Forensic scientists apply scientific knowledge and skills to investigating crimes and helping the police find or eliminate crime suspects. They may also do research into developing or improving forensic techniques.
Forensic scientists assisting crime investigations usually earn
$50K-$76K per year
Senior forensic scientists usually earn
$75K-$143K per year
Source: ESR, 2020.
Pay for forensic scientists varies depending on skills and experience.
- Forensic scientists with a Master's degree working as senior forensic technicians can expect to earn $50,000 to $76,000 a year.
- Senior forensic scientists who report findings in court and supervise technicians usually earn between $75,000 and $112,000.
- Forensic scientists leading research projects can earn between $95,000 and $143,000.
Source: Human Resources, Institute of Environmental Science and Research (ESR), 2020.
(This information is a guide only. Find out more about the sources of our pay information)
What you will do
Forensic scientists may do some or all of the following:
- visit crime scenes to find evidence
- take notes and map the crime scene
- analyse physical evidence such as fibres, glass, debris, firearms, bullets and marks made by tools or weapons
- identify drugs found on people, in body fluids or at crime scenes
- analyse biological evidence such as hair, or blood and other body fluids
- analyse body tissues for poisons
- write reports on the results
- give evidence in court
- investigate civil court cases such as fire or insurance claims
- train police staff in collecting evidence.
Skills and knowledge
Forensic scientists need to have:
- knowledge of the chemical make-up of things such as paint or textiles, blood, body tissues and DNA
- knowledge of poisons and drugs, firearms and explosives
- research skills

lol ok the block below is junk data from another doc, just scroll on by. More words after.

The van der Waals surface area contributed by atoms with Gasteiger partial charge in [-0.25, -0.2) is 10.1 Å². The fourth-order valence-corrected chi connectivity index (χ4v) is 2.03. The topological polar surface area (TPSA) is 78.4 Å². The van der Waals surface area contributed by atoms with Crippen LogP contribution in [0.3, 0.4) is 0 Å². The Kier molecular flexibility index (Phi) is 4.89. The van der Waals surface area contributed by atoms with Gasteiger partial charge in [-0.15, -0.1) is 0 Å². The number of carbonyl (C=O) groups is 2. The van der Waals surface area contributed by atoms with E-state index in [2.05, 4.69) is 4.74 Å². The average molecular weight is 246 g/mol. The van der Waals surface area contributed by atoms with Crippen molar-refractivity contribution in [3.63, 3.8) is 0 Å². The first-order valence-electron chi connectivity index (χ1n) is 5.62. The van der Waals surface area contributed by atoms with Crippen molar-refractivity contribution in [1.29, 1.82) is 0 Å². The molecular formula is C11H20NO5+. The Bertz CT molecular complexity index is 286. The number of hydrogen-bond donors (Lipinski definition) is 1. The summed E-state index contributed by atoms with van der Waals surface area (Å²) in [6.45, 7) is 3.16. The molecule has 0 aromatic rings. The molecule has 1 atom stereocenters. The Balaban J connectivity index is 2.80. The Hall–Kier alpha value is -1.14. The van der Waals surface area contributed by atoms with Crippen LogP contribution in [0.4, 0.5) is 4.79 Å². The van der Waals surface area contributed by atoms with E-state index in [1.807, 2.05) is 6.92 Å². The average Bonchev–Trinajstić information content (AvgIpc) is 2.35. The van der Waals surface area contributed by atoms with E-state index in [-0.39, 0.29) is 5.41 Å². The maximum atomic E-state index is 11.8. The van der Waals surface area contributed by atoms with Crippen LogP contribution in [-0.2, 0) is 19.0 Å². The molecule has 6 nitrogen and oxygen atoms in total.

- skill in analysing and interpreting research results and other information
- practical skills for performing experiments and operating scientific equipment.
- usually work regular business hours, but may be required to visit crime scenes during evenings, weekends or public holidays
- work in laboratories and offices
- often work in stressful or hazardous conditions, as crime scenes may be distressing or potentially harmful
- often travel locally and around New Zealand to attend crime scenes and court cases.
What's the job really like?
Focusing on the detail
Senior forensic science technician Laura Laurenson got into forensics because she “liked problem solving and the idea of piecing together small amounts of evidence to get a full picture".
Her interest in forensics began after being told she was especially good at a spot-the-difference exercise in a forensics high-school extension programme.
Now working in ESR’s crime investigation team, Laura says forensic scientists need a keen eye for detail. “Offenders often clean up assault and homicide sites, but we’re looking for tiny spots of blood.
“You’ve also got to keep a very open mind about the crime scene. Is there a chance they could have touched this item? And should we swab it to get DNA?”
Steady progress with a lot to learn
Though confident in screening for blood, semen and saliva, and analysing blood-stain patterns, Laura says she still has much to learn.
“It can take time to progress in the job, but I enjoy working in a very supportive team of experienced scientists.”
Keep your science studies broad
Laura says that when she was doing her forensic analytical science degree, "it really hit home that I needed to do more study because there aren't many jobs in forensics.
“I was lucky to get this job as soon as I’d finished my Masters, but for a back-up career, I’d recommend including other sciences, like biotechnology, in your degree.”
To become a forensic scientist you need to have a postgraduate qualification in forensic science.
- University of Auckland website – information on postgraduate study in forensic science
- University of Otago website – information on studying forensic analytical science